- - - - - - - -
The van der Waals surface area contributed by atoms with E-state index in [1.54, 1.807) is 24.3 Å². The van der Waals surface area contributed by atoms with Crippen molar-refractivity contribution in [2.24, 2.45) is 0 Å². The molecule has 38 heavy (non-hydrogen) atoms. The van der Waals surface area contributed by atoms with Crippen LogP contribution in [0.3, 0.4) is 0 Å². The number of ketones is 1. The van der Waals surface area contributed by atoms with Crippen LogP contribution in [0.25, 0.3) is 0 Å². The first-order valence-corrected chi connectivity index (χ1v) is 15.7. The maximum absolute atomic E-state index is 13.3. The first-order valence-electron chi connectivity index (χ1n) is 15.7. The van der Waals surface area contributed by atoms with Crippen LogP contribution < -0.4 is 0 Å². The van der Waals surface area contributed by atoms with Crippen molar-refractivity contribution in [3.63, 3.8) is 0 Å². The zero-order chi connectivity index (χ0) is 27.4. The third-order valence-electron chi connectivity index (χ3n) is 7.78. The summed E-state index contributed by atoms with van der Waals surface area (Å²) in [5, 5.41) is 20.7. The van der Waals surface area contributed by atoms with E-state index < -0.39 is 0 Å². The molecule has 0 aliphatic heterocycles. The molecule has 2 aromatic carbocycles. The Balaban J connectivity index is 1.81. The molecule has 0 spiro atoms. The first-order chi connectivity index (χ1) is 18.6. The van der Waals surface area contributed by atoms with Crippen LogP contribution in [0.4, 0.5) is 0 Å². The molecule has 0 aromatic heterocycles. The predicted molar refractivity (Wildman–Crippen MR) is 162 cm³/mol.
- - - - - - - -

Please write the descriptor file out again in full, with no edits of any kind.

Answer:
The van der Waals surface area contributed by atoms with E-state index in [1.54, 1.807) is 24.3 Å². The van der Waals surface area contributed by atoms with Crippen molar-refractivity contribution in [2.24, 2.45) is 0 Å². The molecule has 38 heavy (non-hydrogen) atoms. The van der Waals surface area contributed by atoms with Crippen LogP contribution in [0.3, 0.4) is 0 Å². The number of ketones is 1. The van der Waals surface area contributed by atoms with Crippen LogP contribution in [0.25, 0.3) is 0 Å². The first-order valence-corrected chi connectivity index (χ1v) is 15.7. The maximum absolute atomic E-state index is 13.3. The first-order valence-electron chi connectivity index (χ1n) is 15.7. The van der Waals surface area contributed by atoms with Crippen LogP contribution < -0.4 is 0 Å². The van der Waals surface area contributed by atoms with Crippen molar-refractivity contribution in [3.63, 3.8) is 0 Å². The zero-order chi connectivity index (χ0) is 27.4. The third-order valence-electron chi connectivity index (χ3n) is 7.78. The summed E-state index contributed by atoms with van der Waals surface area (Å²) in [5, 5.41) is 20.7. The van der Waals surface area contributed by atoms with E-state index < -0.39 is 0 Å². The molecule has 0 aliphatic heterocycles. The molecule has 2 aromatic carbocycles. The Balaban J connectivity index is 1.81. The molecule has 0 spiro atoms. The first-order chi connectivity index (χ1) is 18.6. The van der Waals surface area contributed by atoms with Crippen LogP contribution in [0.4, 0.5) is 0 Å². The molecule has 0 aromatic heterocycles. The predicted molar refractivity (Wildman–Crippen MR) is 162 cm³/mol.